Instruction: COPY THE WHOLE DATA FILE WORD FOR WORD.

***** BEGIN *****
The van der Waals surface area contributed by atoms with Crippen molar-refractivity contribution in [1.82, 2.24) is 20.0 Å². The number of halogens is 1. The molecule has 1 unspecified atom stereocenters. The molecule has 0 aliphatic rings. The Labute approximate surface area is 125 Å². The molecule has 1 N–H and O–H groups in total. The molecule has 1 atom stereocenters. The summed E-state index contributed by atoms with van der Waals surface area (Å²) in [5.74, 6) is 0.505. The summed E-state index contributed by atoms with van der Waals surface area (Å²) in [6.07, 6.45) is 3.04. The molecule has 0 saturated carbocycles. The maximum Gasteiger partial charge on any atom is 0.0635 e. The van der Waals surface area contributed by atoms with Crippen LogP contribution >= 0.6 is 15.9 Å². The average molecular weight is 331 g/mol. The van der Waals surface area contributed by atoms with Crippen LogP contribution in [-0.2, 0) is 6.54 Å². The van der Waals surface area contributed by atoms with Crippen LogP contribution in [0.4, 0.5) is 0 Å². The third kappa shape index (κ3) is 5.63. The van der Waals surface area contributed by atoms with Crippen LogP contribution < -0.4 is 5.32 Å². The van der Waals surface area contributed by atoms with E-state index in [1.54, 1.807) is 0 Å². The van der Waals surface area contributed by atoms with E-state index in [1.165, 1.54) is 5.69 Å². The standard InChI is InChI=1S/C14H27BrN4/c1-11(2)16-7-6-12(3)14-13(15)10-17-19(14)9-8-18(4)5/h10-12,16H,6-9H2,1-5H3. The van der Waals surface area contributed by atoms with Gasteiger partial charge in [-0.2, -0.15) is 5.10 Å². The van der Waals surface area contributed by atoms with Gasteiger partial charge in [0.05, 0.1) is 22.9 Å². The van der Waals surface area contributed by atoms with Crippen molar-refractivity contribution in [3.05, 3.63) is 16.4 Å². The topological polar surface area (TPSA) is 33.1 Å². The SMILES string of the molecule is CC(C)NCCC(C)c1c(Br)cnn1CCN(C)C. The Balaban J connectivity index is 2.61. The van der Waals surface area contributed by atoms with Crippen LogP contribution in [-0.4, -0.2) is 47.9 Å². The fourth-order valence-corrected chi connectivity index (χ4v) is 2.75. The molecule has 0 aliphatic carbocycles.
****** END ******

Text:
The van der Waals surface area contributed by atoms with Crippen molar-refractivity contribution in [1.82, 2.24) is 20.0 Å². The number of halogens is 1. The molecule has 1 unspecified atom stereocenters. The molecule has 0 aliphatic rings. The Labute approximate surface area is 125 Å². The molecule has 1 N–H and O–H groups in total. The molecule has 1 atom stereocenters. The summed E-state index contributed by atoms with van der Waals surface area (Å²) in [5.74, 6) is 0.505. The summed E-state index contributed by atoms with van der Waals surface area (Å²) in [6.07, 6.45) is 3.04. The molecule has 0 saturated carbocycles. The maximum Gasteiger partial charge on any atom is 0.0635 e. The van der Waals surface area contributed by atoms with Crippen LogP contribution >= 0.6 is 15.9 Å². The average molecular weight is 331 g/mol. The van der Waals surface area contributed by atoms with Crippen LogP contribution in [-0.2, 0) is 6.54 Å². The van der Waals surface area contributed by atoms with Crippen LogP contribution in [0.4, 0.5) is 0 Å². The third kappa shape index (κ3) is 5.63. The van der Waals surface area contributed by atoms with Crippen LogP contribution < -0.4 is 5.32 Å². The van der Waals surface area contributed by atoms with E-state index in [1.54, 1.807) is 0 Å². The van der Waals surface area contributed by atoms with E-state index in [1.165, 1.54) is 5.69 Å². The standard InChI is InChI=1S/C14H27BrN4/c1-11(2)16-7-6-12(3)14-13(15)10-17-19(14)9-8-18(4)5/h10-12,16H,6-9H2,1-5H3. The van der Waals surface area contributed by atoms with Gasteiger partial charge in [-0.2, -0.15) is 5.10 Å². The van der Waals surface area contributed by atoms with Gasteiger partial charge in [0.05, 0.1) is 22.9 Å². The van der Waals surface area contributed by atoms with Crippen molar-refractivity contribution in [3.05, 3.63) is 16.4 Å². The topological polar surface area (TPSA) is 33.1 Å². The SMILES string of the molecule is CC(C)NCCC(C)c1c(Br)cnn1CCN(C)C. The Balaban J connectivity index is 2.61. The van der Waals surface area contributed by atoms with Crippen LogP contribution in [-0.4, -0.2) is 47.9 Å². The fourth-order valence-corrected chi connectivity index (χ4v) is 2.75. The molecule has 0 aliphatic carbocycles.